The coronavirus is a stress test for democracy

The list of sites that are closed is long: day cares, schools, universities; museums, cinemas, theaters. The Italian soccer league has canceled all matches; public gatherings are banned—no weddings, funerals, or religious services. Public transportation and trains are still running and airports are open, though with restrictions and a sharp reduction in frequency. The measures are stringent, but the language of the decree is somewhat flexible. To leave their immediate areas, people will need to fill out an “auto-certification”—a legally binding document stating what crucial need requires them to get on a plane or train, and why they can’t defer the trip—or risk arrest and a fine.

Goods are still circulating and essential services still functioning. Grocery stores are open, and so are restaurants and bars, but with a 6 p.m. curfew and only if they can ensure that guests remain three feet apart. Today, some Italian politicians from the right-wing opposition League party are calling for even more drastic measures, including closing all shops except grocery stores.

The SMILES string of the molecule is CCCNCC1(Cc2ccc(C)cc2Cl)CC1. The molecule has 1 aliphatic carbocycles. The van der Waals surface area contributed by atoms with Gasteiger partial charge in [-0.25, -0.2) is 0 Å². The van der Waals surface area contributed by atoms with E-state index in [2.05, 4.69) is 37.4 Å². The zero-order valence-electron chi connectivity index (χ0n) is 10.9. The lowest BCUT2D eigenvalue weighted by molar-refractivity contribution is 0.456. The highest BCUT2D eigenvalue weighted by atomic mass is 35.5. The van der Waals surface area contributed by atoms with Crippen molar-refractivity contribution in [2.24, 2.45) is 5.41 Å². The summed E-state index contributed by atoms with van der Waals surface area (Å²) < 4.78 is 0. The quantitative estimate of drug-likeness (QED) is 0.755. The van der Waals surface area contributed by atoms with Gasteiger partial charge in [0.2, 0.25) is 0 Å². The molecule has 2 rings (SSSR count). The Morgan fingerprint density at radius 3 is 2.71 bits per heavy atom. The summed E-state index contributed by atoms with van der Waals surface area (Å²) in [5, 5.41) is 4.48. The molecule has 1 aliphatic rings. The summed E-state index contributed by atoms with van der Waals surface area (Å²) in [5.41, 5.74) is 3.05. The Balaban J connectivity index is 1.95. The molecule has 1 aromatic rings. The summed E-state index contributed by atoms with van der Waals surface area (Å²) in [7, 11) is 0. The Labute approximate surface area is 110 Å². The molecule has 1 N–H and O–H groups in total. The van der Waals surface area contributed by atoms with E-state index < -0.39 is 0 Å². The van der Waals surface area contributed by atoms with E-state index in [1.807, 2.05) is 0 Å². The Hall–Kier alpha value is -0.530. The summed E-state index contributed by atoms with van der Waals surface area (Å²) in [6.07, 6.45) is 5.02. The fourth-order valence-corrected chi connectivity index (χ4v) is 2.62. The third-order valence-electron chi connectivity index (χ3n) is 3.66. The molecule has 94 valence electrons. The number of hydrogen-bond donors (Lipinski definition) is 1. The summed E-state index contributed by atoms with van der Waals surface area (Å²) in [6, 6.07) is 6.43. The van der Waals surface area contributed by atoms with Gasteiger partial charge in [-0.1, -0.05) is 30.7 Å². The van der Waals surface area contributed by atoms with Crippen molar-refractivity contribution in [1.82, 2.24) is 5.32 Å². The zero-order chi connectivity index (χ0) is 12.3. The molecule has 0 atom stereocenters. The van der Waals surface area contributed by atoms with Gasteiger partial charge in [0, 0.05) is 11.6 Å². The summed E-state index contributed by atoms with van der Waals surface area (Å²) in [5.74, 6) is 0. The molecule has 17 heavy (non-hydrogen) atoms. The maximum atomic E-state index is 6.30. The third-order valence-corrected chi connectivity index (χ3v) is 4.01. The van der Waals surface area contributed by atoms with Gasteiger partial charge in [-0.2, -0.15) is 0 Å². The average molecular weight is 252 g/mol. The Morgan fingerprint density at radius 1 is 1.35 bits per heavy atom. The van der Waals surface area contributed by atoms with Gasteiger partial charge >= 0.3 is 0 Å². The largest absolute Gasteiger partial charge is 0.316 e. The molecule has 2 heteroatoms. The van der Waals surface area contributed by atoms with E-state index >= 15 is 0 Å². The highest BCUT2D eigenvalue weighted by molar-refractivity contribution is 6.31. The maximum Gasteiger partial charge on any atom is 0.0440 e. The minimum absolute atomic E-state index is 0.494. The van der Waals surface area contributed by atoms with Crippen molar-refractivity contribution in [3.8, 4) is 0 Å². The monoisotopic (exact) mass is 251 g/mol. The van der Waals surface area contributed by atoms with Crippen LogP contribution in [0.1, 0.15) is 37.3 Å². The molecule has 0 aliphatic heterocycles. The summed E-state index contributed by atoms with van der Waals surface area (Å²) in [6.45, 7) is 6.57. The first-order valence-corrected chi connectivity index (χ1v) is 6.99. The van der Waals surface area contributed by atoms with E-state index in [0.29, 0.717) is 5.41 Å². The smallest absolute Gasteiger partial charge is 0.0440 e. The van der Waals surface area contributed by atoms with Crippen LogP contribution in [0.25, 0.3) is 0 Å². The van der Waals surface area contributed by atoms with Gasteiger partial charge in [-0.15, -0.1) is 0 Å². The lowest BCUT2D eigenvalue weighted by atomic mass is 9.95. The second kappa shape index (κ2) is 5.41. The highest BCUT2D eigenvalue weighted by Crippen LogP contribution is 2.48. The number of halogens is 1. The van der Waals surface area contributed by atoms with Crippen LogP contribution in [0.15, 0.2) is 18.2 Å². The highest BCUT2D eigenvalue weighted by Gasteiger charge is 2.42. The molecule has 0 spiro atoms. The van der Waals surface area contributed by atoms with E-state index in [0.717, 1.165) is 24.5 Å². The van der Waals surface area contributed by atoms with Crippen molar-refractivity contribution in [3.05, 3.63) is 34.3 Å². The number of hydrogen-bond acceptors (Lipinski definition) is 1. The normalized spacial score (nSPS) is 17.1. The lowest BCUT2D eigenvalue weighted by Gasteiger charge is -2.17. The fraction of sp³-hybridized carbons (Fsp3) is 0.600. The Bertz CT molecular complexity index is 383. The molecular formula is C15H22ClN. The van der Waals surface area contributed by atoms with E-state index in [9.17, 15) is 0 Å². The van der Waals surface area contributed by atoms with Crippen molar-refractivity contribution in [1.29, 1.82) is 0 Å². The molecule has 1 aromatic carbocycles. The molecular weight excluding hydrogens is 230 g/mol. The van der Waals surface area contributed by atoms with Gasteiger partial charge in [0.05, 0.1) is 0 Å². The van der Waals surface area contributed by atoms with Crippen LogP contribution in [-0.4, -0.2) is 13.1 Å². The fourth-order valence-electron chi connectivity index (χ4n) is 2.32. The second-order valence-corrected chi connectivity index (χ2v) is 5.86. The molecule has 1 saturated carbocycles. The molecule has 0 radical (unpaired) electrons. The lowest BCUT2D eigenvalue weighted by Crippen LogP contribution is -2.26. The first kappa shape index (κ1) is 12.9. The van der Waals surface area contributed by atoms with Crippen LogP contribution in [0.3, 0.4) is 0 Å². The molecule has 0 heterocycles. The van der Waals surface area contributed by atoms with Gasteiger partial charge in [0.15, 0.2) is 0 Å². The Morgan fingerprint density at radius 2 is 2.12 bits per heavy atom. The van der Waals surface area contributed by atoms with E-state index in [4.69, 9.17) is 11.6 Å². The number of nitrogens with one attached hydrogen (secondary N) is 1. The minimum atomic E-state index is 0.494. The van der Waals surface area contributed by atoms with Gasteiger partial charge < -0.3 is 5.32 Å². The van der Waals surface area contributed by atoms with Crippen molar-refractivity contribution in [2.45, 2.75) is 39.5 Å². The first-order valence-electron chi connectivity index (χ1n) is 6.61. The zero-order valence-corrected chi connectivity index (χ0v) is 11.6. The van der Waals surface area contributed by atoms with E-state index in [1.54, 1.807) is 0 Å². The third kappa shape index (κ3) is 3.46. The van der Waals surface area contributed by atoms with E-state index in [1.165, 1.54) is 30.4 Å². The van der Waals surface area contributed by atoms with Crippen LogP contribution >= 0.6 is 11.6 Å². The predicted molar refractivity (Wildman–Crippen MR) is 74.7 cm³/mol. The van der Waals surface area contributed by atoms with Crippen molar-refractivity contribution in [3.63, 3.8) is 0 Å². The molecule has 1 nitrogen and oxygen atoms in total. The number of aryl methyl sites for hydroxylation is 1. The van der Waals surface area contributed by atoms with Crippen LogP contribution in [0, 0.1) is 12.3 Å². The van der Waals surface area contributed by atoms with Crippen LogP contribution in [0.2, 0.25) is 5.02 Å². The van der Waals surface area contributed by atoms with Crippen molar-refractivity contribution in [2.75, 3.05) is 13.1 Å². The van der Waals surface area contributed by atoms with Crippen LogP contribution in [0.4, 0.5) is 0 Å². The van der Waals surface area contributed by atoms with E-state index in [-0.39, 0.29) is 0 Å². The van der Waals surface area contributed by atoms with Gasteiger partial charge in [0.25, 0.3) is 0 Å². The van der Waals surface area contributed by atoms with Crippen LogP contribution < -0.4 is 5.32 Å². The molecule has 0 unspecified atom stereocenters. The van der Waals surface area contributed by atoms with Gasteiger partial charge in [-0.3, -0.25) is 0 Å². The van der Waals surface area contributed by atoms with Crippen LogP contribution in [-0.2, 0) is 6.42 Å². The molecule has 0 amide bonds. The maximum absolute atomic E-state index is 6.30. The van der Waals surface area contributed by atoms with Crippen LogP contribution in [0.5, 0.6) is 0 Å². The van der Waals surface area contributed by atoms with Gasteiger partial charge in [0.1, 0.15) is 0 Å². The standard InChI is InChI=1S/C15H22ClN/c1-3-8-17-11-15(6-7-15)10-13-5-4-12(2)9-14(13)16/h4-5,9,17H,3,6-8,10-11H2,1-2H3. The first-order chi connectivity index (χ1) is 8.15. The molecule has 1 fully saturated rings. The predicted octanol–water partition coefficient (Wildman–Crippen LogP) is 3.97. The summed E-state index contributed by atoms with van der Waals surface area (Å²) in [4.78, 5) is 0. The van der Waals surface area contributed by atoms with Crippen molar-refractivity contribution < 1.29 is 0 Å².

Italy is offering some cushions to soften this blow. Mortgage payments will be suspended. The government is exploring proposals to let people delay paying their bills and other taxes, as well as tax breaks for businesses and vouchers for child care. There has been unrest—some runs on supermarkets and riots at prisons after visits from relatives were banned, resulting in the deaths of several people.

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